Are Workplaces Destroying Leisure By Keeping Us Out of Shopping Centers?

Photo credit: Ruth Hara, CC BY 2.0.

Let’s end the week with a story about work and leisure:

With the rise of the internet, shopping came to look like work, and work, in many instances, came to look like leisure, which is why WeWork’s purchase of the Lord & Taylor building has a resonance beyond the obvious. WeWork leases office space to small but growing companies, giving them shared access to communal rooms that look like lounges with bars, air-hockey tables, lemon-infused water and so on.

That’s from the NYT’s “Lord & Taylor, WeWork, and the Death of Leisure,” and while I agree with its most obvious point—the workplace is now offering the social benefits that we used to find in public spaces—it seems to have missed the part where shopping is also work.

Yes, Lord & Taylor used to offer the same types of events and exhibits that WeWork now offers employees. Yes, malls used to be places where people went to hear pop bands, see fashion shows, and go ice-skating, and now certain types of tech companies schedule similar activities for their teams.

But shopping, though it is occasionally a form of leisure, is also time-consuming domestic work. Grocery shopping and meal planning is work. Buying gifts for family members is work. Buying well-fitting, appropriate clothes for yourself is work; buying clothes for your kids is even more work, especially when you bring the kids with you.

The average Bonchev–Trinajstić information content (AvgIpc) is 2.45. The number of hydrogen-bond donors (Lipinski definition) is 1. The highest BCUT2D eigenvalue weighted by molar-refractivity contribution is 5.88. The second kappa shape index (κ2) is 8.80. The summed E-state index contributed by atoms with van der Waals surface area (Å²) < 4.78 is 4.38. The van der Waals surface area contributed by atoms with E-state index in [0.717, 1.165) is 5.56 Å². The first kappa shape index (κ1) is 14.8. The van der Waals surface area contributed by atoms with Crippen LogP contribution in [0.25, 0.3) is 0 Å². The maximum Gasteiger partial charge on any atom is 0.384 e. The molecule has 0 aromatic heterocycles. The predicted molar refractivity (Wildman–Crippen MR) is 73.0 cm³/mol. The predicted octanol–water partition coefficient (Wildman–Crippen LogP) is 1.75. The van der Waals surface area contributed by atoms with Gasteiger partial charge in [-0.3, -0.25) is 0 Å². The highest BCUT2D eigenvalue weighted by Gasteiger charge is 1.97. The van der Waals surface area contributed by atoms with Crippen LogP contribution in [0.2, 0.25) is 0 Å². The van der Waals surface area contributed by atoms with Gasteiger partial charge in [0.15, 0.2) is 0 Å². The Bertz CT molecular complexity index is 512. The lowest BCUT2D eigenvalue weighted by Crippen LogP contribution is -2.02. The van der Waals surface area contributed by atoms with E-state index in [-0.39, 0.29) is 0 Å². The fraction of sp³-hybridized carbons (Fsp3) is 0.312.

Putting a carousel or skating rink in the mall, or giving out free samples at Costco, is arguably the same thing as offering entertainment/sports/free food at the WeWork office—and before you say “but the Costco samples are there to get you to buy the full-size product,” you know as well as I do that certain offices get sponsored by certain snack companies for the exact same reason. (I’ve heard plenty of 99% Invisible podcast episodes where they thank NatureBox for providing their snacks.)

And yes, the fact that the NYT missed this might have to do with the consistent undervaluing of domestic labor, and it might also have to do with the fact that Lord & Taylor isn’t exactly “the mall,” even though they provide similar experiences to different socioeconomic groups with different shopping needs. (It’s interesting that author Ginia Bellafante describes shopping as “becoming work” only after the internet got involved, perhaps because more people are now tasked with reviewing and comparing items while managing the rest of their workday.)

Anyway, I’m sure I’ve made my argument by now. Go read the NYT article and see if you agree.

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